Will: The Will is easily the most well known document in an estate plan. The Will is the legal document controlling the disposition of your property that is owned outright and not jointly with another person at the time of your death. Unlike a Trust, the property in your Will goes through probate.
Guardianship/Family Trust (if you have children): Guardianship or Family Trust language can be put within a Will or as a separate document. This Trust is advisable in situations where you want to provide for the care of your child or another minor upon your death. Besides including language describing your wishes on who will care for your children, you may appoint Trustee(s) that (1) have the discretion to invest the funds and/or use the child’s inheritance for the child’s well being and education; and (2) disburse the child’s inheritance only when they reach a certain age of maturity. This way you can ensure their inheritance has a useful and meaningful impact on their lives and they are cared for by the friend and relative you (not the Court) deems best fit.
Health Care Proxy and Power of Attorney: Both documents only become effective once you are declared incapacitated by your doctor and cease once you regain capacity (or can by drafted to give your health care proxy or power of attorney authority even before a doctor declares you incapacitated). The Heath Care Proxy gives an individual the authority to review your medical records and make important medical decisions on your behalf as well as express your desires during this time. The Power of Attorney, on the other hand, gives someone the authority to act on your behalf in necessary financial, business, and legal matters while you are incapacitated (it can also express your wishes for who to care for your children during this time of crisis).Not only do these documents allow important decisions to be made when necessary but you can also limit the scope of that authority. Additionally, without these documents, relatives typically have to file costly and complicated guardianship and conservatorship actions with your local probate court that may take months to resolve or give authority to someone you would not want to make these decisions for you.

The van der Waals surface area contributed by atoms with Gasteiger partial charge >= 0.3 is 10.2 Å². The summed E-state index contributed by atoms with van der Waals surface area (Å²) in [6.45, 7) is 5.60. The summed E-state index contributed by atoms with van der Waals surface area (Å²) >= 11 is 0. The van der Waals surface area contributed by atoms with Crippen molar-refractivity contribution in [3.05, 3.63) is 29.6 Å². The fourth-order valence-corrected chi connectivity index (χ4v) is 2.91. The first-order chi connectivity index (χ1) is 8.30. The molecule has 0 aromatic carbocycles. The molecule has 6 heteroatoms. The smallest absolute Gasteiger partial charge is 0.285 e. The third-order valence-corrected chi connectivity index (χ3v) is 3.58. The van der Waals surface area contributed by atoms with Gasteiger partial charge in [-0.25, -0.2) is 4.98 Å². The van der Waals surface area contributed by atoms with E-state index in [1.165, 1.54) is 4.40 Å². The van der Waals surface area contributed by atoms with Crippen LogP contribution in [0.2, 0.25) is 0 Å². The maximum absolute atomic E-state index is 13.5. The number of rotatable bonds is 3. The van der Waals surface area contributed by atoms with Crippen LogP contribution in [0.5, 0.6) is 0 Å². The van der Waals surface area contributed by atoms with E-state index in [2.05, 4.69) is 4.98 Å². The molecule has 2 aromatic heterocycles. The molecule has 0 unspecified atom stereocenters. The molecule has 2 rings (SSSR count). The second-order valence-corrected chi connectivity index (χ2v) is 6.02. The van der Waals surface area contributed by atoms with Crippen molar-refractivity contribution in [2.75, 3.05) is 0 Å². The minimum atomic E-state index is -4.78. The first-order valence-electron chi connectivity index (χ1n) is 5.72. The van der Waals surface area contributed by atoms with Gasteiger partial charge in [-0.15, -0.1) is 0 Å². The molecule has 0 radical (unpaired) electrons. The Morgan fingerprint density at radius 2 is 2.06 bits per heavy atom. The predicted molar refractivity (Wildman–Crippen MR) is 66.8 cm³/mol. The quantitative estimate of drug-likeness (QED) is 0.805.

Living Will/Declaration of Intent: This notarized and witnessed document clearly expresses your wishes regarding life prolonging medical treatments. Although this document is not binding in a Massachusetts court, it carries weight as well as lets your family, friends and doctors know your precise wishes during this time. This can help to prevent family conflict, guilt, unnecessary litigation, and turmoil.
To learn more about these documents and to discover what other estate planning documents you might need, contact the Law Office of Matthew M. Cummings at 781-828-4711 for a free estate plan consultation.